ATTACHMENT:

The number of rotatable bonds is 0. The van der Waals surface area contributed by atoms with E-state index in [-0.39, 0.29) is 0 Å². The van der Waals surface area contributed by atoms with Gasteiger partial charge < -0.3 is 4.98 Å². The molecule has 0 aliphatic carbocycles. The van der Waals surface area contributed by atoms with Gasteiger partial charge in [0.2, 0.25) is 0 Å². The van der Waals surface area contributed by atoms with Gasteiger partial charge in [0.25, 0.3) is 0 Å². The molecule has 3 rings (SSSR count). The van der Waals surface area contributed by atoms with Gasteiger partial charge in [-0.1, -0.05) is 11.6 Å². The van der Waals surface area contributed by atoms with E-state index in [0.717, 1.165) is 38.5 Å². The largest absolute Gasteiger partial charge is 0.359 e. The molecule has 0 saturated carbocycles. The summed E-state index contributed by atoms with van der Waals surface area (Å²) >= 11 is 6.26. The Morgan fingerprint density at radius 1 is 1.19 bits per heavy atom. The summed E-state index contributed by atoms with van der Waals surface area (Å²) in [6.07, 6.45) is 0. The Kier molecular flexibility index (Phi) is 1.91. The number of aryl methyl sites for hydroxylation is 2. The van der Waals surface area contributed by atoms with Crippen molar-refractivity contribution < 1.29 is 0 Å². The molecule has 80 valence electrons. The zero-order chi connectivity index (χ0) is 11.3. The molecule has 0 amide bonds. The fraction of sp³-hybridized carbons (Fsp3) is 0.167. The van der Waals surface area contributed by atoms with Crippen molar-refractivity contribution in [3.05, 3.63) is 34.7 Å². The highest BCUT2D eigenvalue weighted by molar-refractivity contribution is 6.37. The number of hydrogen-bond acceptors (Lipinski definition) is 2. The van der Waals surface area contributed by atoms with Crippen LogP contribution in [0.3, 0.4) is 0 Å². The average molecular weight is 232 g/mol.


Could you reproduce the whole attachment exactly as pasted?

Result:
The number of rotatable bonds is 0. The van der Waals surface area contributed by atoms with E-state index in [-0.39, 0.29) is 0 Å². The van der Waals surface area contributed by atoms with Gasteiger partial charge < -0.3 is 4.98 Å². The molecule has 0 aliphatic carbocycles. The van der Waals surface area contributed by atoms with Gasteiger partial charge in [0.2, 0.25) is 0 Å². The van der Waals surface area contributed by atoms with Gasteiger partial charge in [0.25, 0.3) is 0 Å². The molecule has 3 rings (SSSR count). The van der Waals surface area contributed by atoms with Gasteiger partial charge in [-0.1, -0.05) is 11.6 Å². The van der Waals surface area contributed by atoms with E-state index in [0.717, 1.165) is 38.5 Å². The largest absolute Gasteiger partial charge is 0.359 e. The molecule has 0 saturated carbocycles. The summed E-state index contributed by atoms with van der Waals surface area (Å²) >= 11 is 6.26. The Morgan fingerprint density at radius 1 is 1.19 bits per heavy atom. The summed E-state index contributed by atoms with van der Waals surface area (Å²) in [6.07, 6.45) is 0. The Kier molecular flexibility index (Phi) is 1.91. The number of aryl methyl sites for hydroxylation is 2. The van der Waals surface area contributed by atoms with Crippen molar-refractivity contribution < 1.29 is 0 Å². The molecule has 80 valence electrons. The zero-order chi connectivity index (χ0) is 11.3. The molecule has 0 amide bonds. The fraction of sp³-hybridized carbons (Fsp3) is 0.167. The van der Waals surface area contributed by atoms with Crippen molar-refractivity contribution in [3.05, 3.63) is 34.7 Å². The highest BCUT2D eigenvalue weighted by molar-refractivity contribution is 6.37. The number of hydrogen-bond acceptors (Lipinski definition) is 2. The van der Waals surface area contributed by atoms with Crippen LogP contribution in [0.3, 0.4) is 0 Å². The average molecular weight is 232 g/mol.